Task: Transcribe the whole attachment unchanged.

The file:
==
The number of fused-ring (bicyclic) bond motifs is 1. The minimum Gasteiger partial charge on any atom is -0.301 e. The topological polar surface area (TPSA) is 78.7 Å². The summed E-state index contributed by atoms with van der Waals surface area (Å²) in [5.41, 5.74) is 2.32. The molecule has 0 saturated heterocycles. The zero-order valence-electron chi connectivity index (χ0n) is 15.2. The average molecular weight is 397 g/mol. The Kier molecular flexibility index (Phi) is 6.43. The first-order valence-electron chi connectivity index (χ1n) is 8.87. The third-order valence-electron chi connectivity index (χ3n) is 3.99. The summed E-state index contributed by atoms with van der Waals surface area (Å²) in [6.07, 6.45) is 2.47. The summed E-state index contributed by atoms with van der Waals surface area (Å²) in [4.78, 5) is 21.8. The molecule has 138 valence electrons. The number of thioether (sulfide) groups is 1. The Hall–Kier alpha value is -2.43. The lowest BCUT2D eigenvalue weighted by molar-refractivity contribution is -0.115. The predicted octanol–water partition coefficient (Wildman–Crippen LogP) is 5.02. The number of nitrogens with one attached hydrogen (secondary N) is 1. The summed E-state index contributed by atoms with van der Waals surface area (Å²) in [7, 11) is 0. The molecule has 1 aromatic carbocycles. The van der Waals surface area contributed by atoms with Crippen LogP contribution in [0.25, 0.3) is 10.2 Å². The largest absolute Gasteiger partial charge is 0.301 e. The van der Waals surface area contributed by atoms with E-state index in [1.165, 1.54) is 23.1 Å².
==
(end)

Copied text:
The number of fused-ring (bicyclic) bond motifs is 1. The minimum Gasteiger partial charge on any atom is -0.301 e. The topological polar surface area (TPSA) is 78.7 Å². The summed E-state index contributed by atoms with van der Waals surface area (Å²) in [5.41, 5.74) is 2.32. The molecule has 0 saturated heterocycles. The zero-order valence-electron chi connectivity index (χ0n) is 15.2. The average molecular weight is 397 g/mol. The Kier molecular flexibility index (Phi) is 6.43. The first-order valence-electron chi connectivity index (χ1n) is 8.87. The third-order valence-electron chi connectivity index (χ3n) is 3.99. The summed E-state index contributed by atoms with van der Waals surface area (Å²) in [6.07, 6.45) is 2.47. The summed E-state index contributed by atoms with van der Waals surface area (Å²) in [4.78, 5) is 21.8. The molecule has 138 valence electrons. The number of thioether (sulfide) groups is 1. The Hall–Kier alpha value is -2.43. The lowest BCUT2D eigenvalue weighted by molar-refractivity contribution is -0.115. The predicted octanol–water partition coefficient (Wildman–Crippen LogP) is 5.02. The number of nitrogens with one attached hydrogen (secondary N) is 1. The summed E-state index contributed by atoms with van der Waals surface area (Å²) in [7, 11) is 0. The molecule has 1 aromatic carbocycles. The van der Waals surface area contributed by atoms with Crippen LogP contribution in [0.25, 0.3) is 10.2 Å². The largest absolute Gasteiger partial charge is 0.301 e. The van der Waals surface area contributed by atoms with E-state index in [1.165, 1.54) is 23.1 Å².